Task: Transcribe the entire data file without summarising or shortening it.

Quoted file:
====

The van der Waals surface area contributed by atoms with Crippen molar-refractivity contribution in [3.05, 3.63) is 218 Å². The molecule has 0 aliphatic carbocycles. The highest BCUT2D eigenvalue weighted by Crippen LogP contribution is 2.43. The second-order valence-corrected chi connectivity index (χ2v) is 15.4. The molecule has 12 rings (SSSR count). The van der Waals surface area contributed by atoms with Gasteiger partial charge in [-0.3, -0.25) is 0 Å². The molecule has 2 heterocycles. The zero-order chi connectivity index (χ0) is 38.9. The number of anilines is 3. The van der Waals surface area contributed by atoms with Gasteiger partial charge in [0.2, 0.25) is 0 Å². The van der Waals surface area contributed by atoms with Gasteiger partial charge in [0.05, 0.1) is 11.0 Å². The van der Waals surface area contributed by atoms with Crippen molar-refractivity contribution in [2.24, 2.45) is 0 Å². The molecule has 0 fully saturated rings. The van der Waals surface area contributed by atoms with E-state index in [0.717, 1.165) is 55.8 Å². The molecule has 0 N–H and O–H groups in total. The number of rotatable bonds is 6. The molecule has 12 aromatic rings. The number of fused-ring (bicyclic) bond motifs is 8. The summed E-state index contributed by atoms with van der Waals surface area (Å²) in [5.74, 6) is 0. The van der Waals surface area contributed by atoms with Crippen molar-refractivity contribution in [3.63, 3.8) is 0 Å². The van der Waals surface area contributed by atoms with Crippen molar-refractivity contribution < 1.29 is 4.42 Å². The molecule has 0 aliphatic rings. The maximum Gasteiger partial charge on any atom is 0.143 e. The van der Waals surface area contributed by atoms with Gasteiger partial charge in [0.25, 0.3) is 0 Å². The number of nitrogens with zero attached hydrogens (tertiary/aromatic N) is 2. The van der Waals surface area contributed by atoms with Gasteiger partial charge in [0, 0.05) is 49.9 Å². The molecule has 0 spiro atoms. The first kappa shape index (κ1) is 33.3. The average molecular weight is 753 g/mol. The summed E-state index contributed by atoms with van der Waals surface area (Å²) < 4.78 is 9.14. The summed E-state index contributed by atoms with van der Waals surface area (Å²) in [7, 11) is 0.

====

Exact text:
The van der Waals surface area contributed by atoms with Crippen molar-refractivity contribution in [3.05, 3.63) is 218 Å². The molecule has 0 aliphatic carbocycles. The highest BCUT2D eigenvalue weighted by Crippen LogP contribution is 2.43. The second-order valence-corrected chi connectivity index (χ2v) is 15.4. The molecule has 12 rings (SSSR count). The van der Waals surface area contributed by atoms with Gasteiger partial charge in [-0.3, -0.25) is 0 Å². The molecule has 2 heterocycles. The zero-order chi connectivity index (χ0) is 38.9. The number of anilines is 3. The van der Waals surface area contributed by atoms with Gasteiger partial charge in [0.2, 0.25) is 0 Å². The van der Waals surface area contributed by atoms with Gasteiger partial charge in [0.05, 0.1) is 11.0 Å². The van der Waals surface area contributed by atoms with Crippen molar-refractivity contribution in [2.24, 2.45) is 0 Å². The molecule has 0 fully saturated rings. The van der Waals surface area contributed by atoms with E-state index in [0.717, 1.165) is 55.8 Å². The molecule has 0 N–H and O–H groups in total. The number of rotatable bonds is 6. The molecule has 12 aromatic rings. The number of fused-ring (bicyclic) bond motifs is 8. The summed E-state index contributed by atoms with van der Waals surface area (Å²) in [5.74, 6) is 0. The van der Waals surface area contributed by atoms with Crippen molar-refractivity contribution in [3.63, 3.8) is 0 Å². The van der Waals surface area contributed by atoms with Crippen molar-refractivity contribution < 1.29 is 4.42 Å². The molecule has 0 aliphatic rings. The maximum Gasteiger partial charge on any atom is 0.143 e. The van der Waals surface area contributed by atoms with Gasteiger partial charge in [0.25, 0.3) is 0 Å². The number of nitrogens with zero attached hydrogens (tertiary/aromatic N) is 2. The van der Waals surface area contributed by atoms with Gasteiger partial charge in [0, 0.05) is 49.9 Å². The molecule has 0 spiro atoms. The first kappa shape index (κ1) is 33.3. The average molecular weight is 753 g/mol. The summed E-state index contributed by atoms with van der Waals surface area (Å²) < 4.78 is 9.14. The summed E-state index contributed by atoms with van der Waals surface area (Å²) in [7, 11) is 0.